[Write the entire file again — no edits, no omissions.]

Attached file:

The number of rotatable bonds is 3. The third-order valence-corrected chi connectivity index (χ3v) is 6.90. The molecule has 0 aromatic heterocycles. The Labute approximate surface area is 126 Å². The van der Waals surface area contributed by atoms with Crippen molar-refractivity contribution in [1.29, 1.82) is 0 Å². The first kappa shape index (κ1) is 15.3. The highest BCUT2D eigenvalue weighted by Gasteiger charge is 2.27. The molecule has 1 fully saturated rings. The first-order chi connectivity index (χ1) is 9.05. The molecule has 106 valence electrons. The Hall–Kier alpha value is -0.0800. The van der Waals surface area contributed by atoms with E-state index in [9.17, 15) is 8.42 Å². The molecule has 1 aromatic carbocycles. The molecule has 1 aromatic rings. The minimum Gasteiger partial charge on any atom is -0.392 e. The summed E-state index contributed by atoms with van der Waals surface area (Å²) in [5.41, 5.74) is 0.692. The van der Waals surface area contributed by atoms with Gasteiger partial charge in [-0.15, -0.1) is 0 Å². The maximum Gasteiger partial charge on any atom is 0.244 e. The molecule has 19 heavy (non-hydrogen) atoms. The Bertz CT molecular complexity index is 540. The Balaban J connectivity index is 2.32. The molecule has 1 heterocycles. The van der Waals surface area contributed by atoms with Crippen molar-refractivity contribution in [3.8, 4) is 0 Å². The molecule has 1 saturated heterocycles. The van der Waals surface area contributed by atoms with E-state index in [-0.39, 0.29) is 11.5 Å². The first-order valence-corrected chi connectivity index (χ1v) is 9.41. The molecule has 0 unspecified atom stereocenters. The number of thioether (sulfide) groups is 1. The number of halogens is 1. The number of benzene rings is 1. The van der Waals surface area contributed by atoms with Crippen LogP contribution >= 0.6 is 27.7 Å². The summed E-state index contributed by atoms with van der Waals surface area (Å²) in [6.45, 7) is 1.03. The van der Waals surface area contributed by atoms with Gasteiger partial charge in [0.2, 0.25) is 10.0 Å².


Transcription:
The number of rotatable bonds is 3. The third-order valence-corrected chi connectivity index (χ3v) is 6.90. The molecule has 0 aromatic heterocycles. The Labute approximate surface area is 126 Å². The van der Waals surface area contributed by atoms with Crippen molar-refractivity contribution in [1.29, 1.82) is 0 Å². The first kappa shape index (κ1) is 15.3. The highest BCUT2D eigenvalue weighted by Gasteiger charge is 2.27. The molecule has 1 fully saturated rings. The first-order chi connectivity index (χ1) is 9.05. The molecule has 106 valence electrons. The Hall–Kier alpha value is -0.0800. The van der Waals surface area contributed by atoms with E-state index in [9.17, 15) is 8.42 Å². The molecule has 1 aromatic carbocycles. The molecule has 1 aromatic rings. The minimum Gasteiger partial charge on any atom is -0.392 e. The summed E-state index contributed by atoms with van der Waals surface area (Å²) in [5.41, 5.74) is 0.692. The van der Waals surface area contributed by atoms with Gasteiger partial charge in [-0.15, -0.1) is 0 Å². The maximum Gasteiger partial charge on any atom is 0.244 e. The molecule has 19 heavy (non-hydrogen) atoms. The Bertz CT molecular complexity index is 540. The Balaban J connectivity index is 2.32. The molecule has 1 heterocycles. The van der Waals surface area contributed by atoms with Crippen molar-refractivity contribution in [3.8, 4) is 0 Å². The molecule has 1 saturated heterocycles. The van der Waals surface area contributed by atoms with E-state index in [-0.39, 0.29) is 11.5 Å². The first-order valence-corrected chi connectivity index (χ1v) is 9.41. The molecule has 0 unspecified atom stereocenters. The number of thioether (sulfide) groups is 1. The number of halogens is 1. The number of benzene rings is 1. The van der Waals surface area contributed by atoms with Crippen LogP contribution >= 0.6 is 27.7 Å². The summed E-state index contributed by atoms with van der Waals surface area (Å²) in [6.45, 7) is 1.03. The van der Waals surface area contributed by atoms with Gasteiger partial charge in [0.2, 0.25) is 10.0 Å².